story and we bring it to you just as it was received from him.”

The letter is about 1500-2000 words, and is begun while he is packing up in Colorado to head to Hollywood. Some interesting points:

Heinlein mentions having just mailed off the “deathless masterpiece”. Any suggestions as to what this may have been? I’m pretty sure I know, but will leave this as a mini-quiz.

Heinlein gives permission to print the letter as is, or edit it into a third-person article. Not surprisingly, the letter is printed “as is”.

He once again says he “usually prefers letters to articles – especially letters with checks in them.”

In vital statistics – “Married, no children as yet.” The words “Married” and “children” are underlined. This hopeful sentiment seems to fit in with the floor plans of his Colorado home including a “nursery”, as seen in a slightly later magazine.

Heinlein lists his “Principal Interests” as: democracy, civil liberties, fiscal theory, rocketry and space travel, epistemology, semantics, the organization of knowledge etc.

He lists his “Principal Aversions” as: communists, communism and other forms of fascism; astrology and other ways to be mush-headed; department stores and the large, strong women who apparently live in them; people who express opinins without data; those fans who regard writers as their property; mere galley slaves; censorship; blue laws; people who don’t vote, etc.

Heinlein lists an extensive range of hobbies, including both “dogs and cats.”

He mentions other authors he has learned from: Will Jenkins, John Campbell, Hank Kuttner, C.L. Moore, L. Ron Hubbard, Doc Smith, A.E. van Vogt, Jack Williamson, Robert Moore Williamson.

He lists his pen names (all except Simon York).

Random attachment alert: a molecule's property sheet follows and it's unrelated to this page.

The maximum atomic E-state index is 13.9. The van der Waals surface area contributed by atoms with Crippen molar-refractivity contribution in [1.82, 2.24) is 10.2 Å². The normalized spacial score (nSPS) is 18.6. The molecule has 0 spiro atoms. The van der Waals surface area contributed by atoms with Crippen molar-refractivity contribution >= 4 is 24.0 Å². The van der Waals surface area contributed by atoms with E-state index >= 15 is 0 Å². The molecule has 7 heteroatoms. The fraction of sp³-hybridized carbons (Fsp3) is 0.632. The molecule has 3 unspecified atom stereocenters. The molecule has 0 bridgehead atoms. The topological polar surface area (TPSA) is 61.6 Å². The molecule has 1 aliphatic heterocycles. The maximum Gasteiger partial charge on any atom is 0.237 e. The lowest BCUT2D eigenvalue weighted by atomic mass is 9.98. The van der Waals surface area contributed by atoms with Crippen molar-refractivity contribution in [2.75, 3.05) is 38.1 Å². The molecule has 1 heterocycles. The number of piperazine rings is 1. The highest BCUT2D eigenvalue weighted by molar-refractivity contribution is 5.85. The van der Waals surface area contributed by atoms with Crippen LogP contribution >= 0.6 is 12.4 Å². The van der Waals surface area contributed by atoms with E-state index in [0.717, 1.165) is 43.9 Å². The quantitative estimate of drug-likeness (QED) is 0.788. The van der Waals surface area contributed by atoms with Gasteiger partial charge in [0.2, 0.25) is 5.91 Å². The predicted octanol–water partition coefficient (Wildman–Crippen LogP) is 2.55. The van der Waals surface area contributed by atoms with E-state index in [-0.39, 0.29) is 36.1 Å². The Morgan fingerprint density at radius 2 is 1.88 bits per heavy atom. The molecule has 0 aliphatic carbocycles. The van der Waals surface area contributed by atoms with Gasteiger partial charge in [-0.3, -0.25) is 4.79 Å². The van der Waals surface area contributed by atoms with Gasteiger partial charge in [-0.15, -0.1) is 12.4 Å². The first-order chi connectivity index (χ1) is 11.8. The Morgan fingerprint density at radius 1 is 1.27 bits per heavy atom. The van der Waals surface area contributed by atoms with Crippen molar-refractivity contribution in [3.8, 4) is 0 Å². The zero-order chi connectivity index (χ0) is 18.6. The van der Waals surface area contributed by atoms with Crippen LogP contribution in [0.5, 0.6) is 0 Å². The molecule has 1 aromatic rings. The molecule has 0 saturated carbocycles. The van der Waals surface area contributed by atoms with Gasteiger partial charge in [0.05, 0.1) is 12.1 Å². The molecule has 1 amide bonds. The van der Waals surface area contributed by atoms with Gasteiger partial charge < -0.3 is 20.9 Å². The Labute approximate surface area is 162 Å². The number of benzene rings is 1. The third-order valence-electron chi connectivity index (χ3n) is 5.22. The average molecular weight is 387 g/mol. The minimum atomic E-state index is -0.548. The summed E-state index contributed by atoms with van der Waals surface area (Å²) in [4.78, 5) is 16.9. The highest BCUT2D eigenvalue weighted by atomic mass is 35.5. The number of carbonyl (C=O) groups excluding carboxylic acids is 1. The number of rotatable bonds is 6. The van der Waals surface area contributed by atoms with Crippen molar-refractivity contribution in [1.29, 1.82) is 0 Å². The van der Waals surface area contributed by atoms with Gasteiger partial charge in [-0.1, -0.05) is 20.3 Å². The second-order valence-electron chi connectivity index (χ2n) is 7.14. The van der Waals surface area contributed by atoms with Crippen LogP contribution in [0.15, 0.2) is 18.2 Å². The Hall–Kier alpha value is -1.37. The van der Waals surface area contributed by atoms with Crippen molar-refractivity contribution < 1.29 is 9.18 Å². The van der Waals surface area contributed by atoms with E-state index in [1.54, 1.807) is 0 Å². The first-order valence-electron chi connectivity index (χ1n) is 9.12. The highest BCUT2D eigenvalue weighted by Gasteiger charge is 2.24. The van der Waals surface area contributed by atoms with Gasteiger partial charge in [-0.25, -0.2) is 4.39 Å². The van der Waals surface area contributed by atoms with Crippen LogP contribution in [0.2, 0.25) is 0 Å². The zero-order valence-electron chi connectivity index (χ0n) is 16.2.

He tells about the Story Contest and “Life Line”.

I’m not sure of his health around this time (1949), but he says he has “to buy mink coats for doctor’s wives at regular intervals.”

He then finishes the letter from Hollywood (15 June). He mentions a number of points about making the movie “Destination Moon”, but these were more fully expanded in his article “Shooting ‘Destination Moon'”

With regard to fans he writes: “Fandom attracts a raucous minority of twerps – sadly true! – but it also attracts a vast majority of interesting, civilized, gentle people.”

The editor provides a bibliography with the interesting (and somewhat erroneous) information:

‘Heinlein’s entire “future history” series will be published by Shasta Publishers in a set of five uniform volumes under the following titles: “The Man Who Sold the Moon”, “The Green Hills of Earth”, “If this Goes On”, “Methuselah’s Children” and “The Endless Frontier”.’

“The Endless Frontier”??? Anyone? Other comments?

Sean
(…)

From: Combat Wombat (was Andrew)

Subject: Re: RAH-AIM Readers Group chat meeting–“Heinlein’s Non-Fiction”

Date: Sunday, July 06, 2003 9:28 AM

“Sean Kennedy” wrote in message
news:
>

 

> The editor provides a bibliography with the interesting (and somewhat
> erroneous) information:
>
> ‘Heinlein’s entire “future history” series will be published by Shasta
> Publishers in a set of five uniform volumes under the following titles:
> “The Man Who Sold the Moon”, “The Green Hills of Earth”, “If this Goes
> On”, “Methuselah’s Children” and “The Endless Frontier”.’
>